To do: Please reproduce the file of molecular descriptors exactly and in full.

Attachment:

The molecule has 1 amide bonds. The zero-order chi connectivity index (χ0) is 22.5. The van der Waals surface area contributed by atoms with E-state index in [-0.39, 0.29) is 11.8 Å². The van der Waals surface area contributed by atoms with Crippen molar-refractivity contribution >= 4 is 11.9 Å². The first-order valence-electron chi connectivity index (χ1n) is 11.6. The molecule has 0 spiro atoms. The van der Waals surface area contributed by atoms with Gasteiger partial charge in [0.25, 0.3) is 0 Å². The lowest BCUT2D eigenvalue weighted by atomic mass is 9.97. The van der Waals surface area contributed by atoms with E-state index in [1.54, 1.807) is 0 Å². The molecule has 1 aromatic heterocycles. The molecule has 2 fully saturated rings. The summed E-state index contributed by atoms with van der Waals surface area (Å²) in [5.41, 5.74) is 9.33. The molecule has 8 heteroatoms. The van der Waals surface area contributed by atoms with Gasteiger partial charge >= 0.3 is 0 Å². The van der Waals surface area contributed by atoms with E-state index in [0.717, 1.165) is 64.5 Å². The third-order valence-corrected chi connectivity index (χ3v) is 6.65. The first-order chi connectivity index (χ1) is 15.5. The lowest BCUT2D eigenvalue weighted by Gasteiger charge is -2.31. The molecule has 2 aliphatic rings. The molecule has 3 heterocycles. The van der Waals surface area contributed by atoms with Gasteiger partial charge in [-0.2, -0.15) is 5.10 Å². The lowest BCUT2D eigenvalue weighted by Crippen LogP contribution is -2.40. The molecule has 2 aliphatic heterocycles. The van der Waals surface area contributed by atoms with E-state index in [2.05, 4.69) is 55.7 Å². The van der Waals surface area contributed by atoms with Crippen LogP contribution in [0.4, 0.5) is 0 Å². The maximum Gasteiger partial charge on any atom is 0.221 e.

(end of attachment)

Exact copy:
The molecule has 1 amide bonds. The zero-order chi connectivity index (χ0) is 22.5. The van der Waals surface area contributed by atoms with E-state index in [-0.39, 0.29) is 11.8 Å². The van der Waals surface area contributed by atoms with Crippen molar-refractivity contribution >= 4 is 11.9 Å². The first-order valence-electron chi connectivity index (χ1n) is 11.6. The molecule has 0 spiro atoms. The van der Waals surface area contributed by atoms with Gasteiger partial charge in [0.25, 0.3) is 0 Å². The lowest BCUT2D eigenvalue weighted by atomic mass is 9.97. The van der Waals surface area contributed by atoms with E-state index in [1.54, 1.807) is 0 Å². The molecule has 1 aromatic heterocycles. The molecule has 2 fully saturated rings. The summed E-state index contributed by atoms with van der Waals surface area (Å²) in [5.41, 5.74) is 9.33. The molecule has 8 heteroatoms. The van der Waals surface area contributed by atoms with Gasteiger partial charge >= 0.3 is 0 Å². The van der Waals surface area contributed by atoms with E-state index in [0.717, 1.165) is 64.5 Å². The third-order valence-corrected chi connectivity index (χ3v) is 6.65. The first-order chi connectivity index (χ1) is 15.5. The lowest BCUT2D eigenvalue weighted by Gasteiger charge is -2.31. The molecule has 2 aliphatic rings. The molecule has 3 heterocycles. The van der Waals surface area contributed by atoms with Gasteiger partial charge in [-0.2, -0.15) is 5.10 Å². The lowest BCUT2D eigenvalue weighted by Crippen LogP contribution is -2.40. The molecule has 2 aliphatic heterocycles. The van der Waals surface area contributed by atoms with E-state index in [2.05, 4.69) is 55.7 Å². The van der Waals surface area contributed by atoms with Crippen LogP contribution in [0.4, 0.5) is 0 Å². The maximum Gasteiger partial charge on any atom is 0.221 e.